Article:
156.Subsection (5) provides that foreign police officers carrying out such surveillance operations are not subject to civil liabilities in relation to conduct which is incidental to surveillance which is lawful. Incidental conduct is considered to be conduct that is inextricably associated with surveillance to the extent that it is effectively unavoidable if the surveillance, which would have to be lawful, is to continue. Incidental conduct covers an extremely narrow set of circumstances, for example trespass. The same protection is given to UK officers by section 27(2) of RIPA in respect of UK officers who conduct surveillance authorised under RIPA.

157.Subsection (7) establishes that this type of unaccompanied surveillance should not last for more than five hours. The five hour period will allow officers to continue surveillance, whilst providing time for officers in the destination country to be mobilised. If resources are available to mobilise a UK surveillance team within the five-hour period, a joint operation will be established, with the UK officers taking over the surveillance and the foreign officers adopting observer status at the point of hand-over. If the UK has not taken over the operation by the time the five hour period has elapsed then the foreign officers will no longer have lawful authority to continue and will be expected to cease the surveillance.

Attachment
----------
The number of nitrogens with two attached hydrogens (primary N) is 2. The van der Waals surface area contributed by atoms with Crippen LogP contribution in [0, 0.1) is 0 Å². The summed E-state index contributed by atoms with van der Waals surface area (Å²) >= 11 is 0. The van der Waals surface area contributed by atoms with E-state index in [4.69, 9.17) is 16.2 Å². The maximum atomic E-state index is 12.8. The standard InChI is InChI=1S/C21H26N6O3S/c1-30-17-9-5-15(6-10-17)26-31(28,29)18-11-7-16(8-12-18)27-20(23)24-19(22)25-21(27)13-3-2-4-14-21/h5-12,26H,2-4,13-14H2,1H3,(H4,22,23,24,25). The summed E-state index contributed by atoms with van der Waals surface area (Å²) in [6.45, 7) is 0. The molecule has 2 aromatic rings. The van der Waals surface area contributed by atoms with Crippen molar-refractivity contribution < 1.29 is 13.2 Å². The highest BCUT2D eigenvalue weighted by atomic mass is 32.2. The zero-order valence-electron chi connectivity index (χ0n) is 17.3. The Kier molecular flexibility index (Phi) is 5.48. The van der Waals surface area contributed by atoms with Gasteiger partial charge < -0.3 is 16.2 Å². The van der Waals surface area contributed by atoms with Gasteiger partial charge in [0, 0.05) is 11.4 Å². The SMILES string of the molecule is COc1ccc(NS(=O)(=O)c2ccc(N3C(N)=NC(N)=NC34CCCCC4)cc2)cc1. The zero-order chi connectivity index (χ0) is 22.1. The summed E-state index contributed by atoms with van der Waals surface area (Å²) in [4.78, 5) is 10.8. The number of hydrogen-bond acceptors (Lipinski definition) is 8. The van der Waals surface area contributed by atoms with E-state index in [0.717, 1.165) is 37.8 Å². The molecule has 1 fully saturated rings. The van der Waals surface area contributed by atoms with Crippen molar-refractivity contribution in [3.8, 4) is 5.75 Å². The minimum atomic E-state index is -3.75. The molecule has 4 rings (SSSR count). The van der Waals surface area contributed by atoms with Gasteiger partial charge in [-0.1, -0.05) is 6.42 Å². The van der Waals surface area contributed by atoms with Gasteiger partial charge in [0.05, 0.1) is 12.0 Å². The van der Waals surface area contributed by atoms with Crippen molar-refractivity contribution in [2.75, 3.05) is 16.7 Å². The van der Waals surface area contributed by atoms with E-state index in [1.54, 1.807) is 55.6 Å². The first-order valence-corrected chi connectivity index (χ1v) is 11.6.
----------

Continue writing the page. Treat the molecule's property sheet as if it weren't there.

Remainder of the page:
158.Subsection (8) and (10) set out further restrictions on the operation of such teams. Subsection (8) permits the Secretary of State to designate persons within UK law enforcement with the power to terminate surveillance operations of this kind taking place in the UK, fulfilling the requirements of Article 40(2) of the Schengen Convention. The decision to terminate might be taken because UK officers have taken over the surveillance or because the surveillance was considered inappropriate.

159.Taking account of devolved responsibilities, the wording of this and the other order‑making powers in section 76A provide for a single order to be made to cover the whole of the UK, subject to the consent of Scottish Ministers.

160.Subsection (11) includes a definition of UK officer which is relevant to subsection (1).